DVD Release: March 6, 2012
Director: Dave McCabe
Review by James Klein
Shot entirely in Ireland, this extremely low budget thriller isn’t half bad. After watching numerous indie films as of lately and not being impressed whatsoever, Shackled seems to stand out from the others. While the film fares much better than most shot on video indie films, I can’t say that Shackled is an entirely good movie. In fact, I was kind of confused as to what was going on.
The film opens with a dead body on the beach (with a strange bullet hole that was done off some crappy old computer – the bullet hole actually moves a little!) At the funeral, many family members are in mourning but its the dead man’s sister and best friend who seem to be confused and angry as to what happened to their brother/friend. The movie plays out like a murder mystery but it was hard for me to figure out what relation certain characters have with one another. I assume the sister was a foster child but was her brother really her blood relative or was he a foster brother as well? Was that her real mother in an insane asylum? Who are these other family members that are trying to kill the sister and best friend? And what is up with that Eyes Wide Shut type cult?
As I kept asking these questions, not a whole lot is taking place. Each character jumps around to certain locations trying to figure out clues but none of it is really interesting. At 82 minutes long, Shackled starts to drag at about the 50 minute mark. I kept thinking that this could have made for an interesting short film and that the film makers could have pulled something off that would have been more entertaining to watch. And why do these low budget movies skimp on the nudity? There is a really bad G rated love scene that serves no purpose unless you have a back fetish.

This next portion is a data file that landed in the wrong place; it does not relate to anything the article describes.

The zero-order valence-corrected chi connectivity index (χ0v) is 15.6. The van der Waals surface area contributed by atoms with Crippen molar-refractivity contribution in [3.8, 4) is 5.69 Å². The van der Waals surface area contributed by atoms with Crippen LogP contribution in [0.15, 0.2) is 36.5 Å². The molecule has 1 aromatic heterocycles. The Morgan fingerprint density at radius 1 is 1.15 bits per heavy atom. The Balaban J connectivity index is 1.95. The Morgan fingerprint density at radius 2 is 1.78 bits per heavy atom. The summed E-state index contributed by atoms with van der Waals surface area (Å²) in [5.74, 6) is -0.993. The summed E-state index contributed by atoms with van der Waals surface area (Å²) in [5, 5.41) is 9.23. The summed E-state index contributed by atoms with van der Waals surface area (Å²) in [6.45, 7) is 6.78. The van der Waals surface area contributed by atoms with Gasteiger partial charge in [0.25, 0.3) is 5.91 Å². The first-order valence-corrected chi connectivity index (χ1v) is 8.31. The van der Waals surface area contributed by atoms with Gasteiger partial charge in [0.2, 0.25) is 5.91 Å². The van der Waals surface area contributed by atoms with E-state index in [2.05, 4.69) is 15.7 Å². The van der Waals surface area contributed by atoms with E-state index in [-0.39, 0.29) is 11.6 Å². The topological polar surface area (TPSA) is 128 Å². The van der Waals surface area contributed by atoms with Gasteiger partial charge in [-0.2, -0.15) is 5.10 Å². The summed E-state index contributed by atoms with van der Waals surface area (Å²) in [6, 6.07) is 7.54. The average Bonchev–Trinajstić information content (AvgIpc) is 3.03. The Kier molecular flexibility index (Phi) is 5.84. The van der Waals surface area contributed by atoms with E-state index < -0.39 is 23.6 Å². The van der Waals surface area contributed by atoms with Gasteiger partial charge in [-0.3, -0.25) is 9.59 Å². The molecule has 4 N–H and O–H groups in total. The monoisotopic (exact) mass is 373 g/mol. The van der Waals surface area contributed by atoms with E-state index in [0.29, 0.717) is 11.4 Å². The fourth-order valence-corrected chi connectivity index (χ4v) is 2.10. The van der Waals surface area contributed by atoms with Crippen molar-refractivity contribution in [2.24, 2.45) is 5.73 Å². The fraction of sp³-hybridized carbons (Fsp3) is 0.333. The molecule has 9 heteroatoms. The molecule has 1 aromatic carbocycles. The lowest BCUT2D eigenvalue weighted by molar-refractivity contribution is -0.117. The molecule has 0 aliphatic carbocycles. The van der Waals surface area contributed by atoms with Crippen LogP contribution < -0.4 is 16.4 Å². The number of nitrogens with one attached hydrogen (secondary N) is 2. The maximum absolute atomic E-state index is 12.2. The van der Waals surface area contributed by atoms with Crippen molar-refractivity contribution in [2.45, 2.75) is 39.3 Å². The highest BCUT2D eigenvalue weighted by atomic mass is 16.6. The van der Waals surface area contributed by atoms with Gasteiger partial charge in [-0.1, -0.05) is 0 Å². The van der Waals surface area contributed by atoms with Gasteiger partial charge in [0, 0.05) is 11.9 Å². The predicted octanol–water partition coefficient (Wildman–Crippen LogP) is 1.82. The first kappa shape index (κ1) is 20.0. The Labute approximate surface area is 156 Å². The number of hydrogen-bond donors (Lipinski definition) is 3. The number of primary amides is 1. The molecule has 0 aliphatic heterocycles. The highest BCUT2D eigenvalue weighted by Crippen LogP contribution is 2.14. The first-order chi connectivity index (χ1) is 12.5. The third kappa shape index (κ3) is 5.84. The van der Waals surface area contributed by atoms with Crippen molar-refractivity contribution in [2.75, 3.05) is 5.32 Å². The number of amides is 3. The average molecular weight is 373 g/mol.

What I did like about Shackled was the performances. It was nice to see an indie film with actors who are over the age of 25. The performances are decent and many of them have great screen presence. The actor who plays the best friend Michael did make me chuckle quite a bit because he is constantly touching the main actress in every scene. It’s obvious this guy really liked his co-worker! I liked the fact that there are numerous locations in the film. Although most of the dialog and pretty much the plot seemed to bore me, I did enjoy the fact that characters weren’t standing around in just one room, talking away. I liked seeing the many different Irish landscapes. It gave the film a certain dignity, which is much different than most low budget thrillers. Even the small gun fight during the climax came across as professional looking, almost like aHollywood film (I wish I could say the same for the laughably bad burning building effect). Even the music was done well and worked for this type of genre film. Kudos to director Dave McCabe for making a technically decent low budget thriller. If only he had a tighter screenplay to work with.
I would be curious to see what other works McCabe does in the future as well as some of the actors. I can’t say Shackled is worth owning but film students looking at low budget indie films could do a lot worse.